Family of Jared Lowndes sue RCMP over 2021 shooting death in Campbell River

Family of Jared Lowndes sue RCMP over 2021 shooting death in Campbell River
The RCMP logo is seen outside the force's 'E' division headquarters in Surrey, B.C., on Thursday, March 16, 2023. Family members of a man shot and killed by the RCMP have filed a lawsuit in B.C. Supreme Court the day before the two-year anniversary of his death.

It has been two years since RCMP officers shot and killed Jared Lowndes at a Tim Hortons in Campbell River, B.C., but his mother Laura Holland says time has done nothing to stem her grief.

“It doesn’t feel like two years has gone by. Every day it feels like it was yesterday,” Holland said Friday, after filing a lawsuit against the unnamed officers involved in the incident on Vancouver Island. “I keep trying to do different things and I keep trying to find different ways of healing or moving on and it seems impossible to move on or heal.” Lowndes’ children and Holland are now suing B.C.’s Minister of Public Safety and four John Doe members of the RCMP, claiming damages arising from his death on July 8, 2021.

“I need to find out exactly what happened that day and why,” Holland said. “Why did my son end up dead at Tim Hortons?”

Cpl. Alex Bérubé with the B.C. RCMP said it wouldn’t be appropriate to comment on the lawsuit since it’s now before the courts.

The lawsuit, filed the day before the two-year anniversary of Lowndes’ death, alleges police were negligent when they boxed his vehicle in and let loose a police dog that jumped in through the window.

Lowndes ended up stabbing and killing the animal before being shot dead.

At the time, Campbell River Mounties said they tried to stop Lowndes’ vehicle because he had an outstanding arrest warrant.

The RCMP said Lowndes fled before being located in a parking lot of a business on the South Island Highway.

The lawsuit says the Independent Investigations Office of British Columbia, which probes police-involved deaths, referred the case to Crown prosecutors in December 2022, believing charges may be warranted against three Mounties over the use of force.

Lowndes’ family say they’ve suffered great anguish since the killing, developing depression, anxiety, and post-traumatic stress after losing the care, guidance and financial support the Wet’suwet’en man provided while he was alive.

The family’s lawyer, Neil Chantler, said Lowndes’ death was a “senseless killing” and there were many unanswered questions about how police handled the situation.

Chantler said Lowndes had outstanding warrants at the time of the incident, but they were “historic” and related to a years-old firearms charge requiring him to provide a DNA sample.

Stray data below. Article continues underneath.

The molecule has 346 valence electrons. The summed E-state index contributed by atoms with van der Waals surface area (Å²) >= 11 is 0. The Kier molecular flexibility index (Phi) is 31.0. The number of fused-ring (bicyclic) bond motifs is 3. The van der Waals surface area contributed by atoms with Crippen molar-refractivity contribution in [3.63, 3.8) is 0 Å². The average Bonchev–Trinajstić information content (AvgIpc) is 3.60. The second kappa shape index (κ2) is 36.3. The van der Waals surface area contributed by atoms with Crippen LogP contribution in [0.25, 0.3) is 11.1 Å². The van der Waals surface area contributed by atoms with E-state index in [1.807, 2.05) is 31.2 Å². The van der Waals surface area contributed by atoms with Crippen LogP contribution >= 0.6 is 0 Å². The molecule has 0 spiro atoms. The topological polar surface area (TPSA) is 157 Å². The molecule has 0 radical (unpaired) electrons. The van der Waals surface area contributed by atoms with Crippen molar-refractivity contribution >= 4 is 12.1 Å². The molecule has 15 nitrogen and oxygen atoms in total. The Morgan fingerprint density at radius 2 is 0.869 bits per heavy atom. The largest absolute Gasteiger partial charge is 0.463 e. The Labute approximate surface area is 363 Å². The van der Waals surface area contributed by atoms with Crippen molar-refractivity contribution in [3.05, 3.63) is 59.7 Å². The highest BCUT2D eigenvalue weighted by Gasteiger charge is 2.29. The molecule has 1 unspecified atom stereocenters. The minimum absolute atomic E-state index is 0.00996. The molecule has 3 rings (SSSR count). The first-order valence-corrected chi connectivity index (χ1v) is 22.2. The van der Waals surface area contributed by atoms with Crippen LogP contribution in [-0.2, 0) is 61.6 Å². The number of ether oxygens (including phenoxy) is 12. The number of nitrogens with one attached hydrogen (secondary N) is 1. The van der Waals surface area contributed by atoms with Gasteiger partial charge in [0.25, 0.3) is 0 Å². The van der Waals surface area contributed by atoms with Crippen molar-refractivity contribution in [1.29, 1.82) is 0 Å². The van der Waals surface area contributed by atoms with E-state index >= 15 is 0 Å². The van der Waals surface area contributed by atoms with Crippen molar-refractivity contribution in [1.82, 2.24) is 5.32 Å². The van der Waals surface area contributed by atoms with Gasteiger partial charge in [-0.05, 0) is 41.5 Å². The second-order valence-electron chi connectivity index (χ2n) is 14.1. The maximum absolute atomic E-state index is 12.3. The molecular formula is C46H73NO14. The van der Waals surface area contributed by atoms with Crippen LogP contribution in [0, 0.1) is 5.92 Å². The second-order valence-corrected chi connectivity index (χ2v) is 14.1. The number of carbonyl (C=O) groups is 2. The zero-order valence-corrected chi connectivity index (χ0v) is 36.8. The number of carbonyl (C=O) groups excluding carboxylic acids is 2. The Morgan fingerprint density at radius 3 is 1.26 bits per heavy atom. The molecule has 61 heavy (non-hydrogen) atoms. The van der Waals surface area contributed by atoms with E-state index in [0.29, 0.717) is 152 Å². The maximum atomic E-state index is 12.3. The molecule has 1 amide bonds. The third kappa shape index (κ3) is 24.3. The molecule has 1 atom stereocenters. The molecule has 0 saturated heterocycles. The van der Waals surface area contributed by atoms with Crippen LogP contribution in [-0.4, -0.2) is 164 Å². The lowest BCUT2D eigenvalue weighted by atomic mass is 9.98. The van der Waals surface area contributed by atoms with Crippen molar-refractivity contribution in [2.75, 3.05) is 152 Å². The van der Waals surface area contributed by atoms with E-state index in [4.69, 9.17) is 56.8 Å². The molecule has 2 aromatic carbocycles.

He said the family is now waiting to see if Crown prosecutors will recommend charges against the officers and get answers about what exactly happened that day.

“The family has been kept in the dark largely about the circumstances that led to his death,” Chantler said on Friday. “The matter is still in the criminal process and, as you can imagine, the Independent Investigation Office has to be very tight-lipped.”

Chantler said the identity of the officers involved remain unknown, but will become public either through the criminal or civil process.

Chantler said he believed “the police created a hectic, presumably terrifying scene,” where the Indigenous man was beset upon by a police dog and multiple officers.

“We don’t know exactly what happened,” he said. “Apparently, video footage will emerge that will paint a very clear picture of what happened in the moments before his death.”

Four days after Lowndes was shot, the National Police Federation, which represents RCMP members, released a statement expressing sympathies to Lowndes’ family and friends.

“If Mr. Lowndes had not, however, evaded police, stabbed (a police service dog) and injured an RCMP officer, and instead turned himself in to the courts to comply with a warrant for weapons offences, he could be alive today,” federation president Brian Sauvé said.

Holland said she’ll mark the two-year anniversary of her son’s death at an event in East Vancouver’s Grandview Park Saturday afternoon, where she’ll be joined by others whose family members were killed by police.

“Police are supposed to be there to help all of us, they’re supposed to be there to protect all of us, and clearly they’re not,” Holland said. “What I would like to see is a huge change in policing. It is my hope that they will stop shooting us, for one thing. They will stop killing us. We will stop seeing Indigenous families and nations across this country who are just devastated by these continuous killings.”

Darryl Greer, The Canadian Press

This report by The Canadian Press was first published July 7, 2023. 

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